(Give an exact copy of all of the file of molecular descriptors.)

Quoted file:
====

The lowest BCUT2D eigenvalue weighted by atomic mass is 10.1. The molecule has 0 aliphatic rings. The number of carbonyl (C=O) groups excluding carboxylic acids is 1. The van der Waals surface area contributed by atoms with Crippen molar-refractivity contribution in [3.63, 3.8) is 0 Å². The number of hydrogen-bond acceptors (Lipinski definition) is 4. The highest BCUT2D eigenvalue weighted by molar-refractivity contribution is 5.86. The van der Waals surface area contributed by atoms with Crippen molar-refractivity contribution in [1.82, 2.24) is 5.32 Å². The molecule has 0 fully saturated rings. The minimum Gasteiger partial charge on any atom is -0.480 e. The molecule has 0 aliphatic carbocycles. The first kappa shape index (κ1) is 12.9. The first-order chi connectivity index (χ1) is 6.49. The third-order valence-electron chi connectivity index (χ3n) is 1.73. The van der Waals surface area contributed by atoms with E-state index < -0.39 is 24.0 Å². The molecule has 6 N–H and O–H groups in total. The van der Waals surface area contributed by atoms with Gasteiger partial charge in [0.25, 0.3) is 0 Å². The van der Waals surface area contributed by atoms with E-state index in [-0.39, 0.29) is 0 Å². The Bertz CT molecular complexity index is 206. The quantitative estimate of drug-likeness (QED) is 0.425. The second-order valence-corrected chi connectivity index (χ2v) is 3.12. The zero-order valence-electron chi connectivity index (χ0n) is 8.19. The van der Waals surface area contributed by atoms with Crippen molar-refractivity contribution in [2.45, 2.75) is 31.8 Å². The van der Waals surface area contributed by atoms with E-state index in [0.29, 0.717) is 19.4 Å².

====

The lowest BCUT2D eigenvalue weighted by atomic mass is 10.1. The molecule has 0 aliphatic rings. The number of carbonyl (C=O) groups excluding carboxylic acids is 1. The van der Waals surface area contributed by atoms with Crippen molar-refractivity contribution in [3.63, 3.8) is 0 Å². The number of hydrogen-bond acceptors (Lipinski definition) is 4. The highest BCUT2D eigenvalue weighted by molar-refractivity contribution is 5.86. The van der Waals surface area contributed by atoms with Crippen molar-refractivity contribution in [1.82, 2.24) is 5.32 Å². The molecule has 0 fully saturated rings. The minimum Gasteiger partial charge on any atom is -0.480 e. The molecule has 0 aliphatic carbocycles. The first kappa shape index (κ1) is 12.9. The first-order chi connectivity index (χ1) is 6.49. The third-order valence-electron chi connectivity index (χ3n) is 1.73. The van der Waals surface area contributed by atoms with E-state index < -0.39 is 24.0 Å². The molecule has 6 N–H and O–H groups in total. The van der Waals surface area contributed by atoms with Gasteiger partial charge in [0.25, 0.3) is 0 Å². The van der Waals surface area contributed by atoms with E-state index in [-0.39, 0.29) is 0 Å². The Bertz CT molecular complexity index is 206. The quantitative estimate of drug-likeness (QED) is 0.425. The second-order valence-corrected chi connectivity index (χ2v) is 3.12. The zero-order valence-electron chi connectivity index (χ0n) is 8.19. The van der Waals surface area contributed by atoms with Crippen molar-refractivity contribution in [2.45, 2.75) is 31.8 Å². The van der Waals surface area contributed by atoms with E-state index in [0.29, 0.717) is 19.4 Å².